Is the word ‘community’ meaningless? Are we living in the most ‘individualistic’ moment in American history? Given the debates about how unequal we have become, as a country; do we just need a ‘each man on his own’ mindset or do traditional systems such as family, neighbors have any relevance in our lives? I ask these basic questions in an attempt to map out the contours or individualism and community in America, in 2016. This is by no means an easy task and I don’t mean to provide all answers nor all perspectives.
Steeped as it is, this debate about individualism and Communitarianism is at the heart of many other larger debates. The most important one is that of what are called ‘Culture wars’ in America. Note my use of the word ‘America’ and not ‘The U.S.’. I’ll come to that in a moment. But indulge me for a bit. Be patient and I promise the rewards will be worth your time.
As several scholars, journalists and pundits have argued and continue to argue, we are witnessing the corrosive impact of individualism. Those who don’t agree point to the ‘communities’ that are cropping up, as it were; driven by technology, mass rapid transit and other new-age mechanisms that are bringing us closer ( and also driving us apart). Note that Face Book is cited as one of the leading causes of divorce, by couples in the U.S.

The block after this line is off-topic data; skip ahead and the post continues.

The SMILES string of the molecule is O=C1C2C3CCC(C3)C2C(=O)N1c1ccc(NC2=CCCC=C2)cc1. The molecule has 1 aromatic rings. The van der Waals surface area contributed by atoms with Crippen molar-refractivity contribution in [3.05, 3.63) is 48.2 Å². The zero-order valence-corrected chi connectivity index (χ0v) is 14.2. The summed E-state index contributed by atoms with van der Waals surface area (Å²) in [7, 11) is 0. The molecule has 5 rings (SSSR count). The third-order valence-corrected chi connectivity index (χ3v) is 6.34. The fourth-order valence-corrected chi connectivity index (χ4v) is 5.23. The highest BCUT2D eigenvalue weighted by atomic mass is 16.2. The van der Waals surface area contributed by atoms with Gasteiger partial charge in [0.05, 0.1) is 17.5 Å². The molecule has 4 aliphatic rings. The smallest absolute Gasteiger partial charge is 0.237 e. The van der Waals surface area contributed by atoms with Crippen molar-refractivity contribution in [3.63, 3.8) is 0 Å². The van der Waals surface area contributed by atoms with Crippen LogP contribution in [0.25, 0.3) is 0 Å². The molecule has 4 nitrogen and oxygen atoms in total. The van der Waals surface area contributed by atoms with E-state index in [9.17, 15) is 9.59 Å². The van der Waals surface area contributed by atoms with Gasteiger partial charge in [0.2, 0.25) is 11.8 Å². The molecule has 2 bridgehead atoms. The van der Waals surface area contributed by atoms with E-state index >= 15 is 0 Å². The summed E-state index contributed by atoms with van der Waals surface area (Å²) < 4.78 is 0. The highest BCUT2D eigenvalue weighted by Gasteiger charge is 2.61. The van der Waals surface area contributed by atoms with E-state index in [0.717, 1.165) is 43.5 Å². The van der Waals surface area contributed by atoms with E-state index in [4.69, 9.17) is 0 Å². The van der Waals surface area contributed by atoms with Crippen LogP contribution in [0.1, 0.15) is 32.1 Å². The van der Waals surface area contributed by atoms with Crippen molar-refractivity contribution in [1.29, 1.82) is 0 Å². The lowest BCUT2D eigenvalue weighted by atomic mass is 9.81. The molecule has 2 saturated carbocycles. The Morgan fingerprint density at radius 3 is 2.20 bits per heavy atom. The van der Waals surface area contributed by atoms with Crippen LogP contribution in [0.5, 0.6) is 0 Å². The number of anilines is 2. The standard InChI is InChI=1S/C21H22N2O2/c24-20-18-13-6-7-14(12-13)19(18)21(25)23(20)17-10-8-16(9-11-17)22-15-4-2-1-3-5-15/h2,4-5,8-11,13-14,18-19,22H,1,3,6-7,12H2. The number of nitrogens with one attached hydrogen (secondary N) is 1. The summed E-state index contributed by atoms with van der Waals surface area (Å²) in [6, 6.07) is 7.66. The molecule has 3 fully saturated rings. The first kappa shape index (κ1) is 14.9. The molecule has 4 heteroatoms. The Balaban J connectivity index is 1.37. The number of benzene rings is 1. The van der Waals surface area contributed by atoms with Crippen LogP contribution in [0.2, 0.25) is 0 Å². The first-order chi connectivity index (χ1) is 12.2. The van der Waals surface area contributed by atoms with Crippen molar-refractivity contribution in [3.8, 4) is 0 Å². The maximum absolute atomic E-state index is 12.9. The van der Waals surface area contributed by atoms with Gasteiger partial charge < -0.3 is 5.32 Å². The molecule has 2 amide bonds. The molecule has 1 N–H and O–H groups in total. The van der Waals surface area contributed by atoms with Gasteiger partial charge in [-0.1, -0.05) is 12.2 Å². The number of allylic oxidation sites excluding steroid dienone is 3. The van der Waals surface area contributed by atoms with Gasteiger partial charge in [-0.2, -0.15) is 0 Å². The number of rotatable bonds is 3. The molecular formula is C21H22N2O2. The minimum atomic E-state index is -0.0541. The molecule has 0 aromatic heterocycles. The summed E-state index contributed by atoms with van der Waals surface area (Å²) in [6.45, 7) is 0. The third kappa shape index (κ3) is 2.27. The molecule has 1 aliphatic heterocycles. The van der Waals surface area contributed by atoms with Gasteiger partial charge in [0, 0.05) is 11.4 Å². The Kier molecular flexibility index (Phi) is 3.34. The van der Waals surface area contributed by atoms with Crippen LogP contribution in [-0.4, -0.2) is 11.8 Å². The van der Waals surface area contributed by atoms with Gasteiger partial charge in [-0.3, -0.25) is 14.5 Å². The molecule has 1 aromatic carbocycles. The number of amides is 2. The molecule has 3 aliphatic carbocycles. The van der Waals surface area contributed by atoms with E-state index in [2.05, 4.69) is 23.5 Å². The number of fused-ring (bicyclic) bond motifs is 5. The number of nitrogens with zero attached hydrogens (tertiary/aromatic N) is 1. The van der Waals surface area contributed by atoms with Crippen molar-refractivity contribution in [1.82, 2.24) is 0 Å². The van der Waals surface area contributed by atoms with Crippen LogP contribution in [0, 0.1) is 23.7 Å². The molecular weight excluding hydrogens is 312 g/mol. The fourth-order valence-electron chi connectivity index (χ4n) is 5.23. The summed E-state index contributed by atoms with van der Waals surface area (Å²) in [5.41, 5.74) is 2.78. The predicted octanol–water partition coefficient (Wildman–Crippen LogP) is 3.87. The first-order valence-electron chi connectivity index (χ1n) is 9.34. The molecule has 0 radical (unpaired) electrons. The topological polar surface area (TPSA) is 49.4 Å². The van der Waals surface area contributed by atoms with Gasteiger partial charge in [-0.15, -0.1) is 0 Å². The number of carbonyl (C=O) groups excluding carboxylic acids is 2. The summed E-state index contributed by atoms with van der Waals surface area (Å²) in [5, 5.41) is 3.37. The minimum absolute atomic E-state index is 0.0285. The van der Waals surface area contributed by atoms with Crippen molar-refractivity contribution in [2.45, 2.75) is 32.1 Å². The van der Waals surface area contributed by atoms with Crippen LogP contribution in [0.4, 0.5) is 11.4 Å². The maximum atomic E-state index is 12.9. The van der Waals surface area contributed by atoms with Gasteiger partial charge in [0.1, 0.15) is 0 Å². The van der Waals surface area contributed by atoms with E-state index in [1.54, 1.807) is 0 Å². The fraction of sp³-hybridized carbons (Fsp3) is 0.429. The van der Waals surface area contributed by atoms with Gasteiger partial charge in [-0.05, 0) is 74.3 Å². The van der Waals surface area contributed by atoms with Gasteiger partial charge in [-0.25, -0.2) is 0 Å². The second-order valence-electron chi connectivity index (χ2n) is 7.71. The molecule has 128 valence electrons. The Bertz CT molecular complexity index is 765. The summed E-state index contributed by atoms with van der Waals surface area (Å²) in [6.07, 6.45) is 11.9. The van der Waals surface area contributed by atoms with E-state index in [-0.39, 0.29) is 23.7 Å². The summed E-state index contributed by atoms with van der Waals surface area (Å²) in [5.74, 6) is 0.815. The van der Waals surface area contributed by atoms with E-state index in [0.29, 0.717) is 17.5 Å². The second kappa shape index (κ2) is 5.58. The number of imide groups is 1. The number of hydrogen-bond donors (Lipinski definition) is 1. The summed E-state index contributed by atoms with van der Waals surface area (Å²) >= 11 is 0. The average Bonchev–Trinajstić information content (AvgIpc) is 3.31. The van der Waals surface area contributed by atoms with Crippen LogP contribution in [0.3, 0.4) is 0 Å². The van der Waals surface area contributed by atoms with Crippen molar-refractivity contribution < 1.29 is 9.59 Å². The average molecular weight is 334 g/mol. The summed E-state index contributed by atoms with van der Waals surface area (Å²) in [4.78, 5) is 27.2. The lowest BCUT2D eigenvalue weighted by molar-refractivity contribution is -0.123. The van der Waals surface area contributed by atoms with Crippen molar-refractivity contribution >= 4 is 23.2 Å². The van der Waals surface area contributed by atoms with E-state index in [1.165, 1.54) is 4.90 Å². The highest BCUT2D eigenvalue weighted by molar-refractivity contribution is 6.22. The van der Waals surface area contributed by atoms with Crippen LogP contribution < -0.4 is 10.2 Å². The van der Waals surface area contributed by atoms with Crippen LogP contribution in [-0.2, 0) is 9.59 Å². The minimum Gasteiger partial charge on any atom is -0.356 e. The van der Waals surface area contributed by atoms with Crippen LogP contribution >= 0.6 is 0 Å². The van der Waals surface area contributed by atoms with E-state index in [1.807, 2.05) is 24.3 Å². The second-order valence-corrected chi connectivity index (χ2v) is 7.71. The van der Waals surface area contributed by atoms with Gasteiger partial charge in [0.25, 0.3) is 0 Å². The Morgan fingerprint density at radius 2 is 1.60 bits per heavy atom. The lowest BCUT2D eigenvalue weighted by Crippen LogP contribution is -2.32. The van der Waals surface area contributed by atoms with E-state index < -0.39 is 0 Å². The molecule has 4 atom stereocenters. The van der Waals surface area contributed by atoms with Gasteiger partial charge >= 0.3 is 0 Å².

My intention in this project is to look at how ideas of community and individualism are being impacted through philanthropy – the most ‘American’ of values. The discourse of philanthropy is perhaps the most influential one, in the public sphere. After that of God. Infact, more people give to charity, than go to a place of worship; according to several studies. Perhaps there are some surprises in store for us here: just like Muhammad Ali (the boxer) claimed that he was more famous than Jesus Christ – and there is some grain of truth in that. Or perhaps not!
Using philanthropy as a lens, I will argue that the idea of community is no longer irrelevant – whether you are a liberal or a conservative, this notion is very powerful and is reasserting itself in the public sphere. Even if you throw it out of the window, this idea of community will enter through the door.
The trend towards moral pluralism is manifest in areas such as LGBTQ rights, immigration justice movements, as much as they were for racial equality, during the civil rights movements. One can see how this trend for expanding the idea of ‘who belongs’ to the U.S. is in stark contrast to nativist and extremely individualistic notions of belonging.
I will be posting updates on how this project is progressing and invite you to participate, in any way you want. Write to me, call me or talk to me – I need your inputs!